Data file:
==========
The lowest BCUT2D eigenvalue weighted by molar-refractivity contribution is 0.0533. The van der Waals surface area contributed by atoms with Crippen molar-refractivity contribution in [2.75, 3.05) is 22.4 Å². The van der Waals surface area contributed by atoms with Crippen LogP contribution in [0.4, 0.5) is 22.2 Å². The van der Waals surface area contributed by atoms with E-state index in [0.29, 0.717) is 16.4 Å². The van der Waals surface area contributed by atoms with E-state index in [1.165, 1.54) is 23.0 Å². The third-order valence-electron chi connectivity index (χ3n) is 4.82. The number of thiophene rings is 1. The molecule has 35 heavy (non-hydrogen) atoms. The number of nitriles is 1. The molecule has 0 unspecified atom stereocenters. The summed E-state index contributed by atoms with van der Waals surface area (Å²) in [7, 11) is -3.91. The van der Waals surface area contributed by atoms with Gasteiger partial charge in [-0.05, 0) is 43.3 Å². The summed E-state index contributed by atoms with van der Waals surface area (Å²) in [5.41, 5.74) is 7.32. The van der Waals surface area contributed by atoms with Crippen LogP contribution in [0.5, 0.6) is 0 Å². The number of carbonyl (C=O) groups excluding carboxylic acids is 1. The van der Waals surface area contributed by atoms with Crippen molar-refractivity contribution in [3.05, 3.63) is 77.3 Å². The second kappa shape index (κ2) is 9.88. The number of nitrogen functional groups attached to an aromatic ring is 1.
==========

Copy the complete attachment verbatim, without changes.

The lowest BCUT2D eigenvalue weighted by molar-refractivity contribution is 0.0533. The van der Waals surface area contributed by atoms with Crippen molar-refractivity contribution in [2.75, 3.05) is 22.4 Å². The van der Waals surface area contributed by atoms with Crippen LogP contribution in [0.4, 0.5) is 22.2 Å². The van der Waals surface area contributed by atoms with E-state index in [0.29, 0.717) is 16.4 Å². The van der Waals surface area contributed by atoms with E-state index in [1.165, 1.54) is 23.0 Å². The third-order valence-electron chi connectivity index (χ3n) is 4.82. The number of thiophene rings is 1. The molecule has 35 heavy (non-hydrogen) atoms. The number of nitriles is 1. The molecule has 0 unspecified atom stereocenters. The summed E-state index contributed by atoms with van der Waals surface area (Å²) in [7, 11) is -3.91. The van der Waals surface area contributed by atoms with Gasteiger partial charge in [-0.05, 0) is 43.3 Å². The summed E-state index contributed by atoms with van der Waals surface area (Å²) in [5.41, 5.74) is 7.32. The van der Waals surface area contributed by atoms with Crippen LogP contribution in [0.5, 0.6) is 0 Å². The number of carbonyl (C=O) groups excluding carboxylic acids is 1. The van der Waals surface area contributed by atoms with Crippen molar-refractivity contribution in [3.05, 3.63) is 77.3 Å². The second kappa shape index (κ2) is 9.88. The number of nitrogen functional groups attached to an aromatic ring is 1.